Author Topic: Look What Could Come After this Law  (Read 476 times)

Offline squirrel

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Look What Could Come After this Law
« on: January 14, 2014, 12:32:35 AM »
I will be putting this post on the hobby horse too as I think it crosses both barriers

http://action.sumofus.org/a/brazil-terminator-seeds/4/2/?sub=fb
squirrels are often out their trees but never short of nuts.

Offline Big Gee

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Re: Look What Could Come After this Law
« Reply #1 on: January 14, 2014, 01:48:30 AM »
It proves that it's a global move doesn't it? The same old suspect Monsanto & Bayer.

It's obviously a co-ordinated attack designed to implement these policies not just on one continent like Europe but across the world. This one is more worrying than the proposed EU seed legislation.

Where will it end?  spf:-(
 

Offline galina

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Re: Look What Could Come After this Law
« Reply #2 on: January 14, 2014, 08:29:26 AM »
Another signature added. 

Actually, this one does not frighten me so much, because these suicide seeds were GMOs in the first place!!!  And they deserve to be wiped from the face of the earth!  That they contaminate home saved OP seeds is a problem though but more benign than other GMO contamination, which is not detectable.  Not all saved seeds will terminate.  Those that do were crossed anyway.

If GM yields really were so much better and farmers would like to save seed material from their GM seeds, that would indeed make sure that they cannot.  But do farmers save GM seeds anyway?

The other question is 'why would these organisations make terminator seeds at all' (apart from the financial aspect).  Are their gene splicing techniques actually dubious or dangerous, ie crossing with other related plants must be prevented at all cost to save the wider environment?

Offline Big Gee

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Re: Look What Could Come After this Law
« Reply #3 on: January 14, 2014, 01:32:16 PM »
In some countries - especially the poor ones, they do save their own seeds because of the cost of buying seeds in every year. That's why in some famine hit countries (in Africa as an example), the problem was twofold because growers would usually put seeds to one side for sowing the following year. Because the crops were so poor they used all their seeds up for food, and when the following year came they had no seeds to sow and no income to buy any. It becomes a vicious circle.

The end game for these greedy global seed suppliers is to tie everyone in to buy their seeds. The easiest way to do that is to get growers roped into 'suicide' seeds that HAVE to be bought in. It's obvious what they're aiming for. In Europe - which is less GM friendly the game is to isolate seed suppliers by making it illegal to save your own unless you're registered. It's quite obvious what the game is.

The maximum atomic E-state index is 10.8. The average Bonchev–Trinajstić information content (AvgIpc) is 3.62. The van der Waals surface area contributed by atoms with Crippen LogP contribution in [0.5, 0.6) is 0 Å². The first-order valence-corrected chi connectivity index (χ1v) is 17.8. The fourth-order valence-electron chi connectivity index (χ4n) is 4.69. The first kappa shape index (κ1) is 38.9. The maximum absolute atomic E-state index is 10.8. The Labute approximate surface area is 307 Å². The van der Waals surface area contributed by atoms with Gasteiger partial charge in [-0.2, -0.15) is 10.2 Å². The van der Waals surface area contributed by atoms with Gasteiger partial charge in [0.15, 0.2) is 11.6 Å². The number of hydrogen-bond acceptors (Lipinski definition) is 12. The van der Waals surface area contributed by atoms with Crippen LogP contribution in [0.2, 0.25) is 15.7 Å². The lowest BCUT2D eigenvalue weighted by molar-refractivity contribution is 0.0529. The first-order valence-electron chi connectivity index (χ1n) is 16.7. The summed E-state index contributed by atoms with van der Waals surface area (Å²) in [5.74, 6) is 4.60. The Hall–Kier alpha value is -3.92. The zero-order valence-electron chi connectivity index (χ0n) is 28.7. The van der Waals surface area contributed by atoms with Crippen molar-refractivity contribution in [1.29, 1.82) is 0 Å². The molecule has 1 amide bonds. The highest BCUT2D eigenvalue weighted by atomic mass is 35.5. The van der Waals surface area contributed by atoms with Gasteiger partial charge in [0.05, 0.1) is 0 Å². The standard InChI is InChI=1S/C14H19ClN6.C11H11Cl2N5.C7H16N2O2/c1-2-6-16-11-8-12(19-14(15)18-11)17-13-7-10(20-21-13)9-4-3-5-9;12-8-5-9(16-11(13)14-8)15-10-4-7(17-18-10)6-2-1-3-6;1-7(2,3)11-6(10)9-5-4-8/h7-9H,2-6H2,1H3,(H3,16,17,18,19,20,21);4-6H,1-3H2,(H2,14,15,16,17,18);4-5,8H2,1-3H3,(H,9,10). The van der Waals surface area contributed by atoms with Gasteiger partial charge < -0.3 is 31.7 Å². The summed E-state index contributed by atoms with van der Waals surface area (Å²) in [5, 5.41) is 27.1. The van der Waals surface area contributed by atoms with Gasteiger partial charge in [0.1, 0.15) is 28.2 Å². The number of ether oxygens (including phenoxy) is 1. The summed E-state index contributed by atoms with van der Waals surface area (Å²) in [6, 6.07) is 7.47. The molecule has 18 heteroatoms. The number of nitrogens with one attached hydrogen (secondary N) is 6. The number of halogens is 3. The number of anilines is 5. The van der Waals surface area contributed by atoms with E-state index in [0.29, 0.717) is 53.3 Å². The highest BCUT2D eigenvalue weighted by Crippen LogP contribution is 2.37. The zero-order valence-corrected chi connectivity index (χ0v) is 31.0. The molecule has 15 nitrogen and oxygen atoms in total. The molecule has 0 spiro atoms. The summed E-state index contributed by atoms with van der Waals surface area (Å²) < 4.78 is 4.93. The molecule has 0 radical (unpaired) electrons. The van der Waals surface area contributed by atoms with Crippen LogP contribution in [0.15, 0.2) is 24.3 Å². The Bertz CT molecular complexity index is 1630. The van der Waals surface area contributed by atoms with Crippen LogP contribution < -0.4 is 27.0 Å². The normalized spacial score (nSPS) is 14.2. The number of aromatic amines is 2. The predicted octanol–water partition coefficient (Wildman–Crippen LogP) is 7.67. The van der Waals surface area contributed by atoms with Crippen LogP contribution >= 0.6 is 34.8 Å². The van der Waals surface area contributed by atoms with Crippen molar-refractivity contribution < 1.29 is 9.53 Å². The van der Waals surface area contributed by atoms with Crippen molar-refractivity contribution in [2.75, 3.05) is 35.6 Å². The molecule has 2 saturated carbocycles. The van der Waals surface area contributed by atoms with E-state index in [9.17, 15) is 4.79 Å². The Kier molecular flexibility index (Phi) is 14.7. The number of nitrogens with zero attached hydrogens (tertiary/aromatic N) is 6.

It's a disaster waiting in the wings. Politicians are too stupid, don't understand or just don't care. The Monsanto & Bayers of this world just want money at any cost to feed their greed & to satisfy their share-holders. A real nightmare that is getting out of control.
 

Offline squirrel

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Re: Look What Could Come After this Law
« Reply #4 on: January 14, 2014, 11:53:53 PM »
Another signature added. 

Actually, this one does not frighten me so much, because these suicide seeds were GMOs in the first place!!!  And they deserve to be wiped from the face of the earth!  That they contaminate home saved OP seeds is a problem though but more benign than other GMO contamination, which is not detectable.  Not all saved seeds will terminate.  Those that do were crossed anyway.

If GM yields really were so much better and farmers would like to save seed material from their GM seeds, that would indeed make sure that they cannot.  But do farmers save GM seeds anyway?

The other question is 'why would these organisations make terminator seeds at all' (apart from the financial aspect).  Are their gene splicing techniques actually dubious or dangerous, ie crossing with other related plants must be prevented at all cost to save the wider environment?

Sorry galina but I wonder if you are missing the wider implications of this.

Monsanto, Bayer et al, start in one part of the world, to prevent the saving of open pollinated seeds by making it illegal to sow, grow, sell, trade or give any plant without a certificate. (forget the problems of policing that for the moment) This would mean that we have to buy most of our seeds from these companies no matter whose name is one the label as many smaller producers could not get those certificates because of either cost or rules and conditions that safeguard the interest of the bigger comapnies.

In another part of the world where it would be even harder to get people to follow that sort of law, they persuade governments to force farmers into sowing crops which will not produce any future viable seeds.

Add to that the possibility if not probability that the even more primitive places where they usually trial these things first to prevent uproar, would be added to this equation and what are you left with.

A few companies monopolising the seed market because they end up with a global stranglehold on agriculture and horticulture. In the end you can't save seeds because the only seeds you can buy are seeds that will not produce viable seeds. Also you end up having no choice but to eat the produce along with whatever it is that prevents that seed from behaving naturally. Your choice of what you eat, whether home grown or shop bought will be dictated my these companies.

This is, if they get away with it, the very same principals used in genocide with the difference being that it is aimed at nature which will reach many more species than just us humans.

All this I can see at a glance without any deeper thought or knowledge about what the actual wider reaching consequences could possibly be.

I am very worried as is everyone else I have spoken to about it.